Commissioner Richard Freeland criticized state legislators for cutting funds to the state’s 15 community colleges, state universities and the five-campus University of Massachusetts system at a time of increased student demand.

Freeland said Massachusetts has made some of the deepest cuts to higher education in the nation. State appropriation for public higher education has dropped an additional 12 percent since last year, in what he calls a “worrisome pattern.”

  • Program Steers American Indians To Engineering

FARGO, N.D. (AP) — Supporters of a new program that aims to recruit American Indian students to become engineers are hoping some of them will return home to help their communities.

North Dakota and South Dakota are taking part in the five-year program, which is being funded by a $4.8 million National Science Foundation grant.

It links four-year engineering schools with community colleges in each state, which is meant to keep students interested in completing their degrees.

The initiative targets areas where poverty, substance abuse, poor school facilities and other problems have caused many students to lose hope of obtaining a college degree.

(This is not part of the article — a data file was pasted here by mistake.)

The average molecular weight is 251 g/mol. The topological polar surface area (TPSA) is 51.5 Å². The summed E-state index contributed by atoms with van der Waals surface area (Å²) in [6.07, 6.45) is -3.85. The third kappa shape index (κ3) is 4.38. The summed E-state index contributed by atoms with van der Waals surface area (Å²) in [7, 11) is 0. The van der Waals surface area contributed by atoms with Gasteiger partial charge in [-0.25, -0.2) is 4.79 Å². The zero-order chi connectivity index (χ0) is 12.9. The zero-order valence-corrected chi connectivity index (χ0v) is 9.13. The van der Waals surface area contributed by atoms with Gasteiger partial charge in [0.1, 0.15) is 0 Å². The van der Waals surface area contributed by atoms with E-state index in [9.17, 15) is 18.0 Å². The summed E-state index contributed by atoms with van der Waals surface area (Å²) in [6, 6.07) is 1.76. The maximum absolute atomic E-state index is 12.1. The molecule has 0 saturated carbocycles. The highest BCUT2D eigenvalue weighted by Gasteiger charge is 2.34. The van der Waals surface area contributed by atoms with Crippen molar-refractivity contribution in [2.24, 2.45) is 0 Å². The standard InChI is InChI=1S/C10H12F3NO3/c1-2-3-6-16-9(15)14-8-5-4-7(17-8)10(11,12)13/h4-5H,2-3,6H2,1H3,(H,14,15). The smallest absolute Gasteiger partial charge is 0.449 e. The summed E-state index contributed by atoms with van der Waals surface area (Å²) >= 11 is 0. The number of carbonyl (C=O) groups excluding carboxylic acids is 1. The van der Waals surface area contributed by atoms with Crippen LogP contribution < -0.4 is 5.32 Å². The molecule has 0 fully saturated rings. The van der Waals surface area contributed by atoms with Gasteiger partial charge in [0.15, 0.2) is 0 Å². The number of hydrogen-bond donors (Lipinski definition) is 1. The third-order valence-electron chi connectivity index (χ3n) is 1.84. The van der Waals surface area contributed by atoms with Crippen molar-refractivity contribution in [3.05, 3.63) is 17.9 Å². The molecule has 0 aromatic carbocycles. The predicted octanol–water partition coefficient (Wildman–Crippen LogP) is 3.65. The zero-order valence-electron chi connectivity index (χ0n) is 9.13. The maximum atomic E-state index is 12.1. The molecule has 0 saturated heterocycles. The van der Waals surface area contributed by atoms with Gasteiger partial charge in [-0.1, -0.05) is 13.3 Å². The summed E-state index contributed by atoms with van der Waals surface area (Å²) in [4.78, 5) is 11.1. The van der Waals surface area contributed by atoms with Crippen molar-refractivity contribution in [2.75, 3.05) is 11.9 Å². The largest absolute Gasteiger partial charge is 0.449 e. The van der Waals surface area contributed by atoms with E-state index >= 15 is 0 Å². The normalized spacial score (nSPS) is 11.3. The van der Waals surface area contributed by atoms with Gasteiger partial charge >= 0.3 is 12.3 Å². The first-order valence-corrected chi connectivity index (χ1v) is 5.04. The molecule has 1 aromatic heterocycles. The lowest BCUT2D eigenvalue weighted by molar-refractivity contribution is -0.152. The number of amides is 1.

• Statistics Show Sharp Rise in Conn. Transfers

HARTFORD, Conn. (AP) — New statistics show that the number of students transferring into the Connecticut State University System has increased by 44 percent in the last decade.

The statistics, released last week by state education officials, show 3,054 students transferred last year into Central, Eastern, Southern and Western Connecticut state universities. That’s up from 2,124 between 2000 and 2001.

Of those who transferred in last year, 92 percent were Connecticut residents and many transferred from community colleges throughout the state.

David Carter, the university system’s chancellor, says he’s pleased the schools are attracting in-state students at a time when many young adults are leaving Connecticut.